2007-12-01

Sean Taylor and Thug Culture

As I am sure you are all aware, Sean Taylor of the of the Washington Redskins was shot and murdered in his home in Miami. The last week or so it seems , the news reports talk about his checkered past. They talk about his bad attitude, as if he was the blame specifically for his death. Fox sports, was completely guilty of this, Jason Whitlock in particular came guns blaring talking about how Mr. Taylor couldn't shake his past life. The thing is the facts of the case weren't even out yet and he made this assumption, so sure he would be right about what happened.

News reports are now saying Sean Taylor wasn't meant to be killed. The four men who robbed his home didn't expect him, his girlfriend, or Sean Taylor's 18 month year old daughter to be home. They thought they were doing a robbery of an empty upscale house. It had nothing to do with Taylor's "checkered past".

When Johnny Carson died, no one talked about his "checkered past", they talked about his humor, what a great man he was. No one mentioned he constant use of the n-word, his anti-gay views, or the fact he wouldn't even acknowledge his own flesh and blood granddaughter, even up until the day he died because she was half black.

Why the character assassination? Why is it ok to talk about Sean Taylor and his "checkered past" when his past had nothing to do with his senseless death?

Now that the facts have come out, will Mr. Whitlock and all the others talking about Taylor's past apologize for their mistake, and if they do, will it make the same impact as their accusations? His death had nothing to do with his past. It was a vendetta against him, it wasn't his drug dealing ways, it was simply people trying to rob a house of a man they didn't think was home.

Police: Suspects in NFL killing thought house was empty


MIAMI, Florida (CNN) -- The four men arrested in the shooting death of NFL player Sean Taylor didn't plan to kill him, authorities say.

art.sean.taylor.suspects.ap.jpg

The suspects, clockwise from top left, Charles Kendrick Lee Wardlow, Eric Rivera Jr., Jason Scott Mitchell and Venjah K. Hunte.

"They were expecting a residence that was not occupied, so murder or shooting someone was not their initial motive," Robert Parker, director of the Miami-Dade Police Department, said Friday night.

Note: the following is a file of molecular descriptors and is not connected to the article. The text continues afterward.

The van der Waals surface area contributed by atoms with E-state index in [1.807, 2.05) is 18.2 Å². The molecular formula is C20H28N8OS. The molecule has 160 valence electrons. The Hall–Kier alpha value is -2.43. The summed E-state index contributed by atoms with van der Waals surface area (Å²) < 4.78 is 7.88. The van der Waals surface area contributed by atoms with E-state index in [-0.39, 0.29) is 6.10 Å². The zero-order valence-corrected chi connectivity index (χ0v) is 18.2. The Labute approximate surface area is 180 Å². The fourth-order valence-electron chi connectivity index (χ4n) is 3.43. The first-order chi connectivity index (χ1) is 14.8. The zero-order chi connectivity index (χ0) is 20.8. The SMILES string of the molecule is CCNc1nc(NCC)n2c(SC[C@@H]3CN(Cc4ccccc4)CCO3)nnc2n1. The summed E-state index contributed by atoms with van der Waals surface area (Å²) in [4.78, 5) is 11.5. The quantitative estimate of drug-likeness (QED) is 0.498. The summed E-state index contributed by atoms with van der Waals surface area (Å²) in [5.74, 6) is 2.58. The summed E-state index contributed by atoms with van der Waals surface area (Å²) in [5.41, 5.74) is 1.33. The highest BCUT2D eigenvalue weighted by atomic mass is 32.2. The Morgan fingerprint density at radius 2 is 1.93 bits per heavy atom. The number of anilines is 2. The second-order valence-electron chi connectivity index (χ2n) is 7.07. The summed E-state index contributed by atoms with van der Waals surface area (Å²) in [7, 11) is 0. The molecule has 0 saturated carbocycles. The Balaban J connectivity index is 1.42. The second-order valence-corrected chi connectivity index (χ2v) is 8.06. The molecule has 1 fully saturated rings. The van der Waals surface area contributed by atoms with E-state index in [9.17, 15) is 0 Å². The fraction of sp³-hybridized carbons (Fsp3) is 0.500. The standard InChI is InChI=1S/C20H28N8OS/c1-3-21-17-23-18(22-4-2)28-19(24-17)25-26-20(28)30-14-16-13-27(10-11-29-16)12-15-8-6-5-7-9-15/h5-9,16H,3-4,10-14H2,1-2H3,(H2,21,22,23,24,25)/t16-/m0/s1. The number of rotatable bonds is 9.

"They were certainly not looking to go there and kill anyone," he said. "Their obvious motive was to go there and steal the contents of the house."

Police have more than one confession in the case and the individuals will be charged with murder, Parker said.

Taylor, 24, died Tuesday, a day after he was shot during an apparent burglary at his Miami home.

The suspects are Venjah K. Hunte, 20; Eric Rivera Jr., 17; Jason Scott Mitchell, 17; and Charles Kendrick Lee Wardlow, 18.

Additional arrests are possible, Parker said.

"The key to solving this case was citizens' tips," he said.

The men knew Taylor lived at the house, Parker said.

A police official told CNN they are investigating the possibility that one or more of the suspects new members of Taylor's family.

At 1:45 a.m. Monday, Taylor's girlfriend, Jackie Garcia, called 911 and said someone had been shot.

Authorities have said she told police she was hiding under the bedding during the attack.

Garcia did not see what happened and could not provide a suspect description, Parker told reporters on Wednesday.

Police said Garcia and Taylor were awakened by noise in the living room, and that Taylor got up and locked the bedroom door, but the door was kicked in and two shots were fired, one striking him in the leg.

Garcia tried to call 911 but was unable to, and used her cell phone instead, police said. There was no evidence the line had been cut, Parker said Wednesday.

A break-in was also reported eight days earlier, Miami-Dade police said.

A police report said someone forced a window open and left a kitchen knife on a bed. Several drawers and a bedroom safe were searched during the break-in, according to the report.

Taylor was home unexpectedly because of an injury, his former attorney, Richard Sharpstein, told reporters Tuesday. "I think he was surprised or they were surprised to find him there," he said.

Taylor spent four years with the Washington Redskins, but had been out with a sprained right knee. He did not play in Sunday's game against Tampa Bay.

Taylor was a first-round pick in the 2004 draft, according to his team's web site.

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He played at the University of Miami, where he was an All-American in 2003, and was also a high school standout in the city. Dubbing him "the prototype NFL free safety," the Redskins credited Taylor's team-leading tackling prowess for sending him to his first Pro Bowl after 2006.